With just three weeks left in Haiti, Sophie O’Sullivan tells us what a typical day therelooks like for her, from carrying out surveys and completing paperwork to showing visitors around our projects. Sophie has been working with our team in Haiti over the past few months as part of her studies in University College Cork (UCC)’s International Development and Food Policy programme, and, as she writes her, her view of Haiti has changed in the time she’s been there.
I’ve been spending the last two weeks travelling between Port au Prince, Cavaillon and Île à Vache. Seeing as I am only here for another three weeks, I’m trying to make sure all my work is up to date. It’s hard to believe how fast my time with Haven is going.
When I’m in Port au Prince, I spend the majority of my time in the office, unless we have visitors, when we show them the various programmes that Haven has become involved in throughout the years. The majority of the paperwork I have is done there.
In Cavaillon then, I spend my time both on the Christine Farm and out around the town, working on housing assessments after Hurricane Matthew. It has been interesting work and I’m looking forward to seeing the end result. Last week on the Christine Farm, we hosted the Economy Program Manager from Hope for Haiti, as well as a group of university students and professors from both the United States (US) and Port au Prince. We spent the visits showing them around the farm and telling them its history.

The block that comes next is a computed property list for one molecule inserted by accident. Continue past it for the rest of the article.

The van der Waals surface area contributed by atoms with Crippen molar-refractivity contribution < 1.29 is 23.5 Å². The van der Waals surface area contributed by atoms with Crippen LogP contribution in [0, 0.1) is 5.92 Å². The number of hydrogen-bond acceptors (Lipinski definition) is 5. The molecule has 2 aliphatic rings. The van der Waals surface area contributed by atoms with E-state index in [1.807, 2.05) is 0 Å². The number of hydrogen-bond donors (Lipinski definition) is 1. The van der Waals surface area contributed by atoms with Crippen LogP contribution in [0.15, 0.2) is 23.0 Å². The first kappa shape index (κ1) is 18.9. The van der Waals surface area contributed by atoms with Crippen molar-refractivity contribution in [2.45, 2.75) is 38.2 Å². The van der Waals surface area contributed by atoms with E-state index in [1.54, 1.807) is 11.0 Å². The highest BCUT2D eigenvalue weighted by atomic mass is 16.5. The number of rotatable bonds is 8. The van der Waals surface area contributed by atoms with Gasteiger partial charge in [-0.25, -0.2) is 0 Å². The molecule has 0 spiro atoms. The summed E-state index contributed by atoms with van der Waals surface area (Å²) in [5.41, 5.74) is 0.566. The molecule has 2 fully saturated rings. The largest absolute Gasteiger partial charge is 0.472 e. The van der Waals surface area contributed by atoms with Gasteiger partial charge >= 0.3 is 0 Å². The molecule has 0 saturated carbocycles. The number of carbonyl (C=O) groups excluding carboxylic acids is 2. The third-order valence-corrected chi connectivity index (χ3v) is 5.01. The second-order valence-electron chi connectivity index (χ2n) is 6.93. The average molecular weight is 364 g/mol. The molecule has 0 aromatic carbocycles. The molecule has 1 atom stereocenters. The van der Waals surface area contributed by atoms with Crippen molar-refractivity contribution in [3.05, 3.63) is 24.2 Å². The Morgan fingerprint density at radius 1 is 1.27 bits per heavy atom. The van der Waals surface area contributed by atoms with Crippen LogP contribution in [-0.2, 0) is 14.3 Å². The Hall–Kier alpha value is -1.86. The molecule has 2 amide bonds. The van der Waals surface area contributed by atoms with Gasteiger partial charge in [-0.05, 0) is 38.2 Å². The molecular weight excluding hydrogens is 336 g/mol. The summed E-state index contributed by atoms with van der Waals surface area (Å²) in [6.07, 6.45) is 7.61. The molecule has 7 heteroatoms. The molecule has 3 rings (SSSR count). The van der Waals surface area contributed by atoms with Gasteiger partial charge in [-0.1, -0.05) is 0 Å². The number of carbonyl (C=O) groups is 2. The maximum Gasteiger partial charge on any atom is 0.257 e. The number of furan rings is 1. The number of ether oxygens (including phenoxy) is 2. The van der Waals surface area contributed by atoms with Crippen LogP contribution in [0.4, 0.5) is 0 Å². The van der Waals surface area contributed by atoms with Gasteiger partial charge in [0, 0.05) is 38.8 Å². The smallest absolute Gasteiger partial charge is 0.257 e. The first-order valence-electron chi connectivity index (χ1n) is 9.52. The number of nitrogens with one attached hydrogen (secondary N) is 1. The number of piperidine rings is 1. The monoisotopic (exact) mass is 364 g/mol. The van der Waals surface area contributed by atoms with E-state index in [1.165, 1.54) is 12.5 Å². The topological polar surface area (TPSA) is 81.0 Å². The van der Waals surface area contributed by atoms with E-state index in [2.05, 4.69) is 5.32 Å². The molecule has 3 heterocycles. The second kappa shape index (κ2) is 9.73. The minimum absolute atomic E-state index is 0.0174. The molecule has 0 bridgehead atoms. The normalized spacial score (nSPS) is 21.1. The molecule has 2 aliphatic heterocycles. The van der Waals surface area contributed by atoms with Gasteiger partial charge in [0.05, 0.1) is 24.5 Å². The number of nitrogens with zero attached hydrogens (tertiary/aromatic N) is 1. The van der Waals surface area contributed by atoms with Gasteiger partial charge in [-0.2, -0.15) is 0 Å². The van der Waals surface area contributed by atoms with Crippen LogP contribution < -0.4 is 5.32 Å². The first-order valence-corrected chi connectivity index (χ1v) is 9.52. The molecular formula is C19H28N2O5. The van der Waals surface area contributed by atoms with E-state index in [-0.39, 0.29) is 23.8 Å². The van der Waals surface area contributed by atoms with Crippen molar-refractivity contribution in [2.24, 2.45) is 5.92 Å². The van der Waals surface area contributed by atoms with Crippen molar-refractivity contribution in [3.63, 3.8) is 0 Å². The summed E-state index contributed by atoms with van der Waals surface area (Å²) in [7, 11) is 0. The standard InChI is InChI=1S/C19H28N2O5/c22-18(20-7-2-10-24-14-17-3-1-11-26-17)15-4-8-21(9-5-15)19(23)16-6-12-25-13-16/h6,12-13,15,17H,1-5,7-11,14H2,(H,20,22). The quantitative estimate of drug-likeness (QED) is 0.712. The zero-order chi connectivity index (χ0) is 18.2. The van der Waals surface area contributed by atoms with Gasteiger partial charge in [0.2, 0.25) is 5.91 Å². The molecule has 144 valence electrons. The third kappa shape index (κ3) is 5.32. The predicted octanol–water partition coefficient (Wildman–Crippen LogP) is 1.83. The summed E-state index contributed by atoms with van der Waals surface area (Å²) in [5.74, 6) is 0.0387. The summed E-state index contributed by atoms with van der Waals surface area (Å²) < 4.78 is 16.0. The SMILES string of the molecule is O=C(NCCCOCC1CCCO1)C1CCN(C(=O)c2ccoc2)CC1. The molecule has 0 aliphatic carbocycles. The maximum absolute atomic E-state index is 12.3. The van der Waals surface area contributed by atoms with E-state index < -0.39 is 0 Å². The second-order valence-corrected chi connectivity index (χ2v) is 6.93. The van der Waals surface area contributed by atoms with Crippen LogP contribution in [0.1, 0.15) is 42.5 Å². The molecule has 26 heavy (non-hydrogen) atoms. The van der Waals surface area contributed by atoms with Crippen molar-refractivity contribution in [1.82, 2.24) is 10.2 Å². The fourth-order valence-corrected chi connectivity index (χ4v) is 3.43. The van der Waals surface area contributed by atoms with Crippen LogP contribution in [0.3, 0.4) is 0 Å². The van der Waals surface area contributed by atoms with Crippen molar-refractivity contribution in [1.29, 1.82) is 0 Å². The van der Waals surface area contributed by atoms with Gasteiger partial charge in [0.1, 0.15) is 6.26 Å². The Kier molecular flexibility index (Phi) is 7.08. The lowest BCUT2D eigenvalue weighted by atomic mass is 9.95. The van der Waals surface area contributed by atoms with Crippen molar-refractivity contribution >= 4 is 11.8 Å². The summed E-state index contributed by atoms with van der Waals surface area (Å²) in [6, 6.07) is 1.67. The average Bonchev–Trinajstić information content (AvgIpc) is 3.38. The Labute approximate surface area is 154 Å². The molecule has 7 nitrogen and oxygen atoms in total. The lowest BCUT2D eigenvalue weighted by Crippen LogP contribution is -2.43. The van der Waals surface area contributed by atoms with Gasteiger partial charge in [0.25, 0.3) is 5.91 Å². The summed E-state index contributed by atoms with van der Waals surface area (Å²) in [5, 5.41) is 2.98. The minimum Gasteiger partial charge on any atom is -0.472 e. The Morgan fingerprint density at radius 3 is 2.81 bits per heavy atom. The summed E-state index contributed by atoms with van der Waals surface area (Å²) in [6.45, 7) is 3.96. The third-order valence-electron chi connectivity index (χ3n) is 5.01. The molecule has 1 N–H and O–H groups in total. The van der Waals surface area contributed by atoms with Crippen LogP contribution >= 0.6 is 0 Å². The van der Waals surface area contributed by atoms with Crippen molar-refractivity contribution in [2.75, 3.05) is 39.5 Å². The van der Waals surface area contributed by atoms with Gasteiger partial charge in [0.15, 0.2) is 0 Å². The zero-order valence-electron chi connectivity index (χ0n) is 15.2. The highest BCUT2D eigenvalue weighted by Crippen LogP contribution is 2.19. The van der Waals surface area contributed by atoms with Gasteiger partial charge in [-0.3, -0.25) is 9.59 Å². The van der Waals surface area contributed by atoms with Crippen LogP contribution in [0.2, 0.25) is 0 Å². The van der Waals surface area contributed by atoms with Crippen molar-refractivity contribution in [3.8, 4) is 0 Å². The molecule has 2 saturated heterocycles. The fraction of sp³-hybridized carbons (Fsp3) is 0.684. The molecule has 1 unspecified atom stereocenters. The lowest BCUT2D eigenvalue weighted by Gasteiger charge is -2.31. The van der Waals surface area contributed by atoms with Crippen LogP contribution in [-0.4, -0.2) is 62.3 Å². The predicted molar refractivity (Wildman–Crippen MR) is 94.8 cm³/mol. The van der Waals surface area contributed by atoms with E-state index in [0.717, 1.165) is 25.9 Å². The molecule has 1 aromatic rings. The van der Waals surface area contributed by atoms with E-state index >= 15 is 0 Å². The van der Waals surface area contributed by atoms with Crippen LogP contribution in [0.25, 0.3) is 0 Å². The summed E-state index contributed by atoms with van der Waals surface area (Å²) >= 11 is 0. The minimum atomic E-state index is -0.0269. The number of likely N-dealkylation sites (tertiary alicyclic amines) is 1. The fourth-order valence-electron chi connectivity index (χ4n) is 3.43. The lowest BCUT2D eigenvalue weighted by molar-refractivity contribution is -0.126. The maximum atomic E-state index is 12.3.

While I’m working throughout the week, the weekends vary. I spend most of my weekends on Île à Vache, so there’s lots of walking. Walking in 30 degrees heat can be tough, but, when the Caribbean Sea is at your doorstep, it makes it that bit nicer. There are so many beautiful places to visit on the island; Grand Plaine, La Hatte, L’Anse a L’Eau, and Kay Kok to name a few. A few of our friends organised a trip on a local fishing boat which was really good, the proper Haiti experience.
What words come to mind when you hear “Haiti”? We all have different images and perceptions of the country due to what we have seen or heard in the media in the last number of years. I can’t speak for everyone, but I know that the images that I had before coming here are somewhat different to reality.
Poverty can be seen as soon as you leave the airport. In every town you drive through on your way to the south, there are vendors out on the road selling their produce: banane, peanuts, rice, chicken etc. Behind all of thi,s though, is the beautiful scenery: mountains, the coastline, crops, such as sugarcane, corn and rice growing in field after field, and the beautiful coconut trees that go on for miles.
I feel that when people hear “Haiti”, a lot of the time they think of the negatives. From hiking the mountains up north in Kenscoff and walking the beaches on Île à Vache to shopping in the local markets in the south, I feel that I have had the opportunity to see the different sides to this beautiful country.